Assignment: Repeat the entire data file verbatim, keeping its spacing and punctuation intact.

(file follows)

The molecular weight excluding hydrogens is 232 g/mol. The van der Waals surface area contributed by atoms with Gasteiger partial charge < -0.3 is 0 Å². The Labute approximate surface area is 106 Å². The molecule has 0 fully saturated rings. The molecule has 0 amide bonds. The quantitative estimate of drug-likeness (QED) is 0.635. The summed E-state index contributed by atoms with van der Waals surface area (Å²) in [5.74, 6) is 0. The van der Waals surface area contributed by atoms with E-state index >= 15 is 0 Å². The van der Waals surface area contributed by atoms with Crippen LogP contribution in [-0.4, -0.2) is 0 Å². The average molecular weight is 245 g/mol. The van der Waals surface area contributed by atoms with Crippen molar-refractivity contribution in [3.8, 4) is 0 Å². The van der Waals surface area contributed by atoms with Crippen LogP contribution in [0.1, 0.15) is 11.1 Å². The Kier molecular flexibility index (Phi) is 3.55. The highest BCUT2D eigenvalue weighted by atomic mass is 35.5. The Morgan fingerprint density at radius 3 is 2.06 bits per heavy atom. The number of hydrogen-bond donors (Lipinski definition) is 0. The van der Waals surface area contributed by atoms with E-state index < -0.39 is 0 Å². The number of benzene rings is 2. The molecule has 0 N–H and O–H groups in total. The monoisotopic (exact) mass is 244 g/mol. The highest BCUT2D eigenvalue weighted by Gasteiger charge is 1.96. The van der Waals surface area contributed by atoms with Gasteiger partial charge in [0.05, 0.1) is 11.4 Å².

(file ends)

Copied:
The molecular weight excluding hydrogens is 232 g/mol. The van der Waals surface area contributed by atoms with Gasteiger partial charge < -0.3 is 0 Å². The Labute approximate surface area is 106 Å². The molecule has 0 fully saturated rings. The molecule has 0 amide bonds. The quantitative estimate of drug-likeness (QED) is 0.635. The summed E-state index contributed by atoms with van der Waals surface area (Å²) in [5.74, 6) is 0. The van der Waals surface area contributed by atoms with E-state index >= 15 is 0 Å². The van der Waals surface area contributed by atoms with Crippen LogP contribution in [-0.4, -0.2) is 0 Å². The average molecular weight is 245 g/mol. The van der Waals surface area contributed by atoms with Crippen molar-refractivity contribution in [3.8, 4) is 0 Å². The van der Waals surface area contributed by atoms with Crippen LogP contribution in [0.1, 0.15) is 11.1 Å². The Kier molecular flexibility index (Phi) is 3.55. The highest BCUT2D eigenvalue weighted by atomic mass is 35.5. The Morgan fingerprint density at radius 3 is 2.06 bits per heavy atom. The number of hydrogen-bond donors (Lipinski definition) is 0. The van der Waals surface area contributed by atoms with E-state index < -0.39 is 0 Å². The number of benzene rings is 2. The molecule has 0 N–H and O–H groups in total. The monoisotopic (exact) mass is 244 g/mol. The highest BCUT2D eigenvalue weighted by Gasteiger charge is 1.96. The van der Waals surface area contributed by atoms with Gasteiger partial charge in [0.05, 0.1) is 11.4 Å².